I referred to my list of work that I thought should (and could) be completed in a week. I put together a checklist for each girl, personalized with the titles of the books they were reading. We had a family meeting and I explained the checklist. We had a four-day school week, and the list of books and requirements for the week (often just one or two chapters per book per week, from a diverse reading list) was in the first column. Four blank columns followed, one for each academic day. The girls were to write their actual work in the space on the day they did the work, page numbers or chapter titles or chapter numbers. Narrations could be written out or given orally, while folding laundry or washing dishes together or sitting quietly, having tea, or driving somewhere in the car.

Someone asked, what would happen if they did all their work for the week on the first day? The answer was—they'd be done with their work for the week! (I didn't think there was too much danger of that, but they certainly liked the idea.) What would happen if they didn't finish by the fourth day? Then Friday, instead of being a fun day, a time for pursuing their interests, would be a catch-up day. They thought about it, nodded, and agreed to try.

Personalities came out, the first week. One student worked steadily, breaking her tasks into a little every day, spread over Monday through Thursday. One student worked in a rush on Monday, doing four math lessons and a chunk of reading, aiming for the elusive goal of a two- or three-day workweek. One student put almost everything off until Thursday – and had a full day Thursday, and no free time on Friday, and even some academic catching up to do on Saturday, no fun at all! The next week, she was wiser.

I was on to something. The checklist made them accountable, and it gave them the freedom to choose what work they wanted to do, and when to schedule it. They were no longer waiting on Mom, and having to do what I wanted to do, when I wanted to do it. This freedom fostered independence, but there was also the accountability that Dad was going to look over their checklists when he got home.

The household was happier. There was less fighting. More got done, including those science class homework sheets. We weren't showing up at class with blank papers anymore.

When I think about the problem rationally, I know that putting our girls into an institutional school would not have solved our problems, it would have simply shifted them, put them out of sight for a few hours a day. Things might very well have been worse, when you think about social pressures and peer dependence, not to mention all the things taught in school that we aren't interested in teaching our children. However, in the midst of my failure and despair, I was too close to the problem. I couldn't see a solution... but my husband could.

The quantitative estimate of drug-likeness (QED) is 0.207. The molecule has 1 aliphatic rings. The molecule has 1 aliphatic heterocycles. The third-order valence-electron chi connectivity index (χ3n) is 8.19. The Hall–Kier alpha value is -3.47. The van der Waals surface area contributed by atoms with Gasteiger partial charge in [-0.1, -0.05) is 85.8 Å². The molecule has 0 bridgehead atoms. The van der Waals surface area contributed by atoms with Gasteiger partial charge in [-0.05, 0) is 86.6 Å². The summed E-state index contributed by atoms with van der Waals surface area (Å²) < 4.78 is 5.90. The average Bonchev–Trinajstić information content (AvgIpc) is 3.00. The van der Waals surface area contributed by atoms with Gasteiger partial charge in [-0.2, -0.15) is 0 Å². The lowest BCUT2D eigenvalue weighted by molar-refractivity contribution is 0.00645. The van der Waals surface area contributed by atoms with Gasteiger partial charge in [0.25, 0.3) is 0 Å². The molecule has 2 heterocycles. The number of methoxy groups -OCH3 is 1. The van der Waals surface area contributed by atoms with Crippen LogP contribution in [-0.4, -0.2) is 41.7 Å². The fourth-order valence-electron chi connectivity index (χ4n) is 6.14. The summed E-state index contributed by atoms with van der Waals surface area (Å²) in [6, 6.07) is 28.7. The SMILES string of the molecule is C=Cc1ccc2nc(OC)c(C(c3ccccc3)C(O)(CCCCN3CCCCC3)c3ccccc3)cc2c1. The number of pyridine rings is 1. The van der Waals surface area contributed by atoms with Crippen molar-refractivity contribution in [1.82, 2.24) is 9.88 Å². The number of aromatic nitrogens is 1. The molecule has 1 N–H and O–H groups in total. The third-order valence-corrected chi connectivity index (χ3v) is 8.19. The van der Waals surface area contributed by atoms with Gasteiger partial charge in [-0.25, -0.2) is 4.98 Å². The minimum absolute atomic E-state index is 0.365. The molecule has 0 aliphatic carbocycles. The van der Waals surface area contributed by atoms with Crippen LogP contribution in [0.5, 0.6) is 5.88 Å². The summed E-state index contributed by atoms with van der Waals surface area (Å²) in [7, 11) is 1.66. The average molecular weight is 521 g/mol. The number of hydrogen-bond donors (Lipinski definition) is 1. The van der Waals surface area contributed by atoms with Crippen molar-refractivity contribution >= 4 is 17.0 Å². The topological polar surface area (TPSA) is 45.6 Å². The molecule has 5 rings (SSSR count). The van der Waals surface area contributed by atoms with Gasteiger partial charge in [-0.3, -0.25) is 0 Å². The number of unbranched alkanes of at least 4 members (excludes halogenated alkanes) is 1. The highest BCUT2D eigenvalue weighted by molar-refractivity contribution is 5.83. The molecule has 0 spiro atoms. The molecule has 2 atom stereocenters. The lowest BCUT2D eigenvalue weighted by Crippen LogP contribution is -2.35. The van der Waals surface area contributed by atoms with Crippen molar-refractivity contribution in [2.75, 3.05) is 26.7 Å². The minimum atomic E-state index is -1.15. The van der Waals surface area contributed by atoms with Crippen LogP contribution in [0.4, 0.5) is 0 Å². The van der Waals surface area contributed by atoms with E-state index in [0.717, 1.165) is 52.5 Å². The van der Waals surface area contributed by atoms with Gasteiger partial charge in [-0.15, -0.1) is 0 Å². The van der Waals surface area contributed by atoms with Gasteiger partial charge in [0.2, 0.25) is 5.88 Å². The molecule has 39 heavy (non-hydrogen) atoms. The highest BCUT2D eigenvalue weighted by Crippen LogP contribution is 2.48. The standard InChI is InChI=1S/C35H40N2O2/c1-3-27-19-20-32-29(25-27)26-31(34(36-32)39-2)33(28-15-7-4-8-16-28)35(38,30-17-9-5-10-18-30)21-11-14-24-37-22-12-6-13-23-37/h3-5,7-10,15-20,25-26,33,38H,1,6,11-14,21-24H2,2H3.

Sometimes it takes that outside perspective, whether it's a spouse or a friend, someone who is a step back from the problem, but who can pray with you. It may be that you need to take a step back, a good look at what's not working, and a levelheaded evaluation with the emotion set aside.

Does the problem have to do with disorganization? Take some time to set some routines in place. Organize your space. Box up or (better yet) get rid of clutter. Is the problem that your children don't respect you, won't listen to you? It's time to work on obedience and respect. You can't get academics done when no one listens, so set the academics aside while you get the character issues ironed out. If you don't know where to start, ask a friend (a good choice is one with older children you admire) for advice.

Read the Bible together. Talk about character with your children. Talk about your hopes for them. Apologize, if you've been a wimp, or been self-absorbed, and be honest about how much of the problem is your fault. I've found our girls respect that kind of honesty, and are willing to try harder if they see me also trying harder.

Most important of all: Pray. Get your own spiritual life in order. Spend time in the Word, take time to pray. Remember the drill that flight attendants go through at the beginning of a flight: When the oxygen masks drop, adults are supposed to put the mask on their own faces first, and then help their children. If you're spiritually dry and empty, what are you going to offer your children?

Burnout happens, but you can get past it. I know, because I've been there.

Our girls are nearly grown; our remaining school years are dwindling. The time has gone so fast! Now I'm glad I didn't quit, and I'm thankful for these precious years of growing and learning together.

The best advice I ever read on this subject comes (not surprisingly) from the Bible. Galatians 6:9 says, “And let us not grow weary of doing good, for in due season we will reap, if we do not give up.”

I think that pretty well sums it up.